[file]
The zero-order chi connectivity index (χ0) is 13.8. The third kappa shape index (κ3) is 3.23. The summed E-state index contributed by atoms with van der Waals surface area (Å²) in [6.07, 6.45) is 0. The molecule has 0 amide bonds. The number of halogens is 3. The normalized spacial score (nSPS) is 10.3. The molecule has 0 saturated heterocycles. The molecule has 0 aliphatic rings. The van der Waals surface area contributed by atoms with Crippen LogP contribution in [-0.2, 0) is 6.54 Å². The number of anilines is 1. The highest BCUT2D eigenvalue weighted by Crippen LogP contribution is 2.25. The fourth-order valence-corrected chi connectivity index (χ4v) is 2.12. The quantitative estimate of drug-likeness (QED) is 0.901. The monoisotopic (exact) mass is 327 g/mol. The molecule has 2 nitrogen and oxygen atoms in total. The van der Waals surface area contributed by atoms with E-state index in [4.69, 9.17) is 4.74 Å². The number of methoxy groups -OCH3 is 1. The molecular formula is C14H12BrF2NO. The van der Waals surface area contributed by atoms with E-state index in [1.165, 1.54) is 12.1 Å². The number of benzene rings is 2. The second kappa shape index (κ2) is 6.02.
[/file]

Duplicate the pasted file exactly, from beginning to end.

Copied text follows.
The zero-order chi connectivity index (χ0) is 13.8. The third kappa shape index (κ3) is 3.23. The summed E-state index contributed by atoms with van der Waals surface area (Å²) in [6.07, 6.45) is 0. The molecule has 0 amide bonds. The number of halogens is 3. The normalized spacial score (nSPS) is 10.3. The molecule has 0 saturated heterocycles. The molecule has 0 aliphatic rings. The van der Waals surface area contributed by atoms with Crippen LogP contribution in [-0.2, 0) is 6.54 Å². The number of anilines is 1. The highest BCUT2D eigenvalue weighted by Crippen LogP contribution is 2.25. The fourth-order valence-corrected chi connectivity index (χ4v) is 2.12. The quantitative estimate of drug-likeness (QED) is 0.901. The monoisotopic (exact) mass is 327 g/mol. The molecule has 2 nitrogen and oxygen atoms in total. The van der Waals surface area contributed by atoms with E-state index in [4.69, 9.17) is 4.74 Å². The number of methoxy groups -OCH3 is 1. The molecular formula is C14H12BrF2NO. The van der Waals surface area contributed by atoms with E-state index in [1.165, 1.54) is 12.1 Å². The number of benzene rings is 2. The second kappa shape index (κ2) is 6.02.